Come Friday, and Cardiff was up to present straight after lunch and by that point the talk ran like a well-oiled machine. Donning our team T-shirts, we were cheering on from the sidelines. They did a great job and represented the project flawlessly (see more about the project here!), but we’d need to wait until Monday for the judges to give their verdict (spoiler: It’s in the blog title). In true Woodhousian fashion, the Hamburg team following us gave a stellar performance of a quite similar project, but we were happy with our job.


Over the next 2 and a half days there was ample opportunity to watch 1/8th of the sessions going on (hugely parallel!), or visit the huge poster hall and talk with the incredibly enthusiastic students (seriously, I’ve never been to a conference or scientific event of any kind where people were so upbeat!). The range, scope and detail of projects was incredible, especially given the short working schedule, and the integrated STEM and Design work lead to some amazingly complete products.

Once Monday came around, we were delighted to be awarded a Silver Award for the project which was well deserved by the work of the students. The winning teams of the major awards were incredible and you can check out more of their work at the official igem 2016 website.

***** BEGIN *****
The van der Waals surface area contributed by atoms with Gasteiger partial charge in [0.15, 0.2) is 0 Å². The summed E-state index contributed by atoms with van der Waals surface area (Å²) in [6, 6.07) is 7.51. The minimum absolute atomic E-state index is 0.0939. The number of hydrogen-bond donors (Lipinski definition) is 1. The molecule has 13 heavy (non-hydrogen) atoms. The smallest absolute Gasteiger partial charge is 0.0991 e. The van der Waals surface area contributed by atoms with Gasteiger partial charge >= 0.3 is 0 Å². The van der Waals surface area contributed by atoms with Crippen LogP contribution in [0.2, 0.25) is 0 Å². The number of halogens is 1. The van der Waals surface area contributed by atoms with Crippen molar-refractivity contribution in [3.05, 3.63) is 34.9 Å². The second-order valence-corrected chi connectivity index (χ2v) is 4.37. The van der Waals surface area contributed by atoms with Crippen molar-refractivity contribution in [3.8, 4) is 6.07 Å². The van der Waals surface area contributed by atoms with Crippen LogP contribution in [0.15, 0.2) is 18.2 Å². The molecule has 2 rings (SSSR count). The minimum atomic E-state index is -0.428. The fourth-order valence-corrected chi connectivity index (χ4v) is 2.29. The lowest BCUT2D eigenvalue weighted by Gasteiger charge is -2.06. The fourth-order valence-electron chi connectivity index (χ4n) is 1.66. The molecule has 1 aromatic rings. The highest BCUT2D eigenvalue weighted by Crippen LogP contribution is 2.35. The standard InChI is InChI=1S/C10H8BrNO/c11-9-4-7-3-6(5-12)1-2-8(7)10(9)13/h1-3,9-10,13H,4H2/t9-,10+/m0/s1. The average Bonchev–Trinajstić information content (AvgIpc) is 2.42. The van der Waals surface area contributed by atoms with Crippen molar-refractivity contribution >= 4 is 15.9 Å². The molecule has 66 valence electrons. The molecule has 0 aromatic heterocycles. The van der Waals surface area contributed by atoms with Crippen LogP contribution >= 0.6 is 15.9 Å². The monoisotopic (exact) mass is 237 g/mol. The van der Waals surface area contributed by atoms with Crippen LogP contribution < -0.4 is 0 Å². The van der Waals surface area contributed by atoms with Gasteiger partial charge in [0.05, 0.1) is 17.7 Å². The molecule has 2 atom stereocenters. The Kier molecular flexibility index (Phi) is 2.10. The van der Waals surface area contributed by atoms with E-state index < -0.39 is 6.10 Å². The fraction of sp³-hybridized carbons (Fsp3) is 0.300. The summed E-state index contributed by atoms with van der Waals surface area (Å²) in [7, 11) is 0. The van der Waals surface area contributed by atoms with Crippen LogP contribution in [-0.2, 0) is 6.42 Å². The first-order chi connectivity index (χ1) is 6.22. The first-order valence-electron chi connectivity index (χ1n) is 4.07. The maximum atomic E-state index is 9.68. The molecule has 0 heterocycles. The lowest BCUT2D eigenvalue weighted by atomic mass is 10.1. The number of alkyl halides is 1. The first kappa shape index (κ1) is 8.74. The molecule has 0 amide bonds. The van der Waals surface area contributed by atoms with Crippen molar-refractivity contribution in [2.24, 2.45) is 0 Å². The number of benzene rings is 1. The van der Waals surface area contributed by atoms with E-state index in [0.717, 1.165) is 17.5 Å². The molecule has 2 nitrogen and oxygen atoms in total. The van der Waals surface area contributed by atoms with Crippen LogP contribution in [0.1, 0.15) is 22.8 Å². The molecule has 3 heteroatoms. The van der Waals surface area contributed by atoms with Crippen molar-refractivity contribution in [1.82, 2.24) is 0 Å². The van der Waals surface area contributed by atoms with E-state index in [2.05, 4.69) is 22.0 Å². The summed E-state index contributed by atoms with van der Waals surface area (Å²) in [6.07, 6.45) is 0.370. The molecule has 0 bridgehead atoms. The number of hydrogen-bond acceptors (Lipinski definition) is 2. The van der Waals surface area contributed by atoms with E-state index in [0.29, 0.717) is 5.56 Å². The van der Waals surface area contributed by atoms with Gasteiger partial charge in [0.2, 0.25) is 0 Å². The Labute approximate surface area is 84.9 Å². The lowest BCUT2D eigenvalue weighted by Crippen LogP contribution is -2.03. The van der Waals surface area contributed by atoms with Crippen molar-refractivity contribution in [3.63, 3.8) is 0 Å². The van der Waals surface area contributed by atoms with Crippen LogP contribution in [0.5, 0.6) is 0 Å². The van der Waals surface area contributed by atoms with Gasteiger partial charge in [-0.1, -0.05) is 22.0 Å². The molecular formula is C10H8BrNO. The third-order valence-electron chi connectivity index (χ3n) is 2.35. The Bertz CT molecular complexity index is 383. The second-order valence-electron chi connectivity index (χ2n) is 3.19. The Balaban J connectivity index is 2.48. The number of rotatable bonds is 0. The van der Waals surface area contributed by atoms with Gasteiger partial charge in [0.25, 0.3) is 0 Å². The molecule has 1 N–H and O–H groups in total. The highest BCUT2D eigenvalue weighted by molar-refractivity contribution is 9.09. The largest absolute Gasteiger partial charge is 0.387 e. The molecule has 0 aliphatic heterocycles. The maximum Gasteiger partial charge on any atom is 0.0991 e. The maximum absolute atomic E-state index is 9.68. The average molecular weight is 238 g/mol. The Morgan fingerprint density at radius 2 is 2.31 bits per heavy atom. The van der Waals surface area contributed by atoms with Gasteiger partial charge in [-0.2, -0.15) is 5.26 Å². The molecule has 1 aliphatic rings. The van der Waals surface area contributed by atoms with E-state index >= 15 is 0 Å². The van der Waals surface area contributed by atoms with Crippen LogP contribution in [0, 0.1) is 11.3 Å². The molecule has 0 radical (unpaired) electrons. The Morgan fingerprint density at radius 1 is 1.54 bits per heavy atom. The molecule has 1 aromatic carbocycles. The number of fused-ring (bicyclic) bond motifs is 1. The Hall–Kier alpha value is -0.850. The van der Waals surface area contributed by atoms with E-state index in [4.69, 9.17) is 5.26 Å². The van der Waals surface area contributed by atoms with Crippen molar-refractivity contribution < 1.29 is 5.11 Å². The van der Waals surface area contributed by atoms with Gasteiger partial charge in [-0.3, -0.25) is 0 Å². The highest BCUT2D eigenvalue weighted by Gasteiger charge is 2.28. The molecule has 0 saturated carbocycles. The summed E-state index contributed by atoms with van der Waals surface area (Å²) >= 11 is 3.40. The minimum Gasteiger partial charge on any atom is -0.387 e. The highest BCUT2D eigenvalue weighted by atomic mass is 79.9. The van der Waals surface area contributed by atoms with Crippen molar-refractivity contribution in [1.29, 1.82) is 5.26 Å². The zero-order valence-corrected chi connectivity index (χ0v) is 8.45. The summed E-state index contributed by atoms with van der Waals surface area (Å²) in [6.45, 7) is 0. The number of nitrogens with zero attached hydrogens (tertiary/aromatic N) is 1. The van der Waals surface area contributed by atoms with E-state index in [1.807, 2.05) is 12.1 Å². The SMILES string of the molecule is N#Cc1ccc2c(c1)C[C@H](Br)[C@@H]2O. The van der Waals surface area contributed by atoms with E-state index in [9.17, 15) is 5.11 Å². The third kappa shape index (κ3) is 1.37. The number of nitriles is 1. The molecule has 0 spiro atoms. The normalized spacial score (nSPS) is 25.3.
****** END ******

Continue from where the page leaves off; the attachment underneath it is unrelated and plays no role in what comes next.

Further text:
Post-Silver Award Happiness! 

With a day and a half left before the flight back there was time to see a bit of Boston and I picked up a bike for a cycling tour of MIT, Harvard, and the Downtown area. After visiting a slightly awkward reenactment of the Boston Tea Party (for an Englishman!) and the best lobster dinner of my life, off to the plane for the long flight back.

Incredible science, incredible cause, incredible venue. Roll on iGEM 2017


Brit on tour.

If you were so inclined, you can view the rest of the trip photos here!

iGEM Cardiff wrap up the project!


This summer I had the opportunity to act as an adviser to the Cardiff iGEM (International Genetically Modified Machines) team, the first entrant to the global competition from Wales since it’s inception in 2004. The competition is basically to design, produce, and test a novel Synthetic Biology product utilising both denovo designs and the wealth of materials that have been produced by teams over the previous years in and deposited in the BioBricks repository. Truly ‘Standing on the shoulders off giants’.

The International Genetically Engineered Machine (iGEM) Foundation is an independent, non-profit organization dedicated to education and competition, the advancement of synthetic biology, and the development of an open community and collaboration.

iGEM runs three main programs: the iGEM Competition – an international competition for students interested in the field of synthetic biology; the Labs Program– a program for academic labs to use the same resources as the competition teams; and the Registry of Standard Biological Parts – a growing collection of genetic parts use for building biological devices and systems.


The team was led  by  Dr Geraint Parry as the lead PI and I was on hand for the bioinformatic training and support, among other advisors who were specialists in synthetic biology (as I’m certainly not!). The 7 applying students took part in project conception and design, with some suggestions from the advisory team as to what was feasible (!) and they worked over the summer.